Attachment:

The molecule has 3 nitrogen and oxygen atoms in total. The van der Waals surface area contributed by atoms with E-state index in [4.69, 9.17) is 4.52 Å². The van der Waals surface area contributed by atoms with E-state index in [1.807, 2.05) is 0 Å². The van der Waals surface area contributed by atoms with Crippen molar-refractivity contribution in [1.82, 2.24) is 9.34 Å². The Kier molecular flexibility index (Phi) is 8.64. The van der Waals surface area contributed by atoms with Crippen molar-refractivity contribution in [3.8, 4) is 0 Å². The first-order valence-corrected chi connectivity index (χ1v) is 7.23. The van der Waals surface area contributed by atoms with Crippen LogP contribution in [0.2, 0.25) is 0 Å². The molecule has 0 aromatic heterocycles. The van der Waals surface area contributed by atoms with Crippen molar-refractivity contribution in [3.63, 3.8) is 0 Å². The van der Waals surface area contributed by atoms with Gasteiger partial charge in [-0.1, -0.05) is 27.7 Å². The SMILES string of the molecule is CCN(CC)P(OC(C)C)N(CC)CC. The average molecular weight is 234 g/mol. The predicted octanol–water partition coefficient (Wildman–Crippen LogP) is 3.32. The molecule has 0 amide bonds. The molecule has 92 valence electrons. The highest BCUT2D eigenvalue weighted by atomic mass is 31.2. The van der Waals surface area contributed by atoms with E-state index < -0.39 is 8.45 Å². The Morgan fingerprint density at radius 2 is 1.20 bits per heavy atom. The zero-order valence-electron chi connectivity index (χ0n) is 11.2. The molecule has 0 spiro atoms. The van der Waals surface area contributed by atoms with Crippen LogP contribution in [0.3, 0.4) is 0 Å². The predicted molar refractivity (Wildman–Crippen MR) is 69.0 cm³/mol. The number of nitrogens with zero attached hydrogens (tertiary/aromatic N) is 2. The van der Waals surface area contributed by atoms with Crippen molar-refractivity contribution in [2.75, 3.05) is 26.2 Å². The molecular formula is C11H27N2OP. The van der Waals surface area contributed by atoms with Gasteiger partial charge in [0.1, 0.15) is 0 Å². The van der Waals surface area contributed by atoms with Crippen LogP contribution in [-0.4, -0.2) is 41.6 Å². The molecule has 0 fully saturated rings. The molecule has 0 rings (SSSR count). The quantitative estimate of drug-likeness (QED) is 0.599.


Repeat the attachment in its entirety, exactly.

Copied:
The molecule has 3 nitrogen and oxygen atoms in total. The van der Waals surface area contributed by atoms with E-state index in [4.69, 9.17) is 4.52 Å². The van der Waals surface area contributed by atoms with E-state index in [1.807, 2.05) is 0 Å². The van der Waals surface area contributed by atoms with Crippen molar-refractivity contribution in [1.82, 2.24) is 9.34 Å². The Kier molecular flexibility index (Phi) is 8.64. The van der Waals surface area contributed by atoms with Crippen molar-refractivity contribution in [3.8, 4) is 0 Å². The first-order valence-corrected chi connectivity index (χ1v) is 7.23. The van der Waals surface area contributed by atoms with Crippen LogP contribution in [0.2, 0.25) is 0 Å². The molecule has 0 aromatic heterocycles. The van der Waals surface area contributed by atoms with Crippen molar-refractivity contribution in [3.63, 3.8) is 0 Å². The van der Waals surface area contributed by atoms with Gasteiger partial charge in [-0.1, -0.05) is 27.7 Å². The SMILES string of the molecule is CCN(CC)P(OC(C)C)N(CC)CC. The average molecular weight is 234 g/mol. The predicted octanol–water partition coefficient (Wildman–Crippen LogP) is 3.32. The molecule has 0 amide bonds. The molecule has 92 valence electrons. The highest BCUT2D eigenvalue weighted by atomic mass is 31.2. The van der Waals surface area contributed by atoms with E-state index < -0.39 is 8.45 Å². The Morgan fingerprint density at radius 2 is 1.20 bits per heavy atom. The zero-order valence-electron chi connectivity index (χ0n) is 11.2. The molecule has 0 spiro atoms. The van der Waals surface area contributed by atoms with Crippen LogP contribution in [0.3, 0.4) is 0 Å². The predicted molar refractivity (Wildman–Crippen MR) is 69.0 cm³/mol. The number of nitrogens with zero attached hydrogens (tertiary/aromatic N) is 2. The van der Waals surface area contributed by atoms with Crippen molar-refractivity contribution in [2.75, 3.05) is 26.2 Å². The molecular formula is C11H27N2OP. The van der Waals surface area contributed by atoms with Gasteiger partial charge in [0.1, 0.15) is 0 Å². The van der Waals surface area contributed by atoms with Crippen LogP contribution in [-0.4, -0.2) is 41.6 Å². The molecule has 0 fully saturated rings. The molecule has 0 rings (SSSR count). The quantitative estimate of drug-likeness (QED) is 0.599.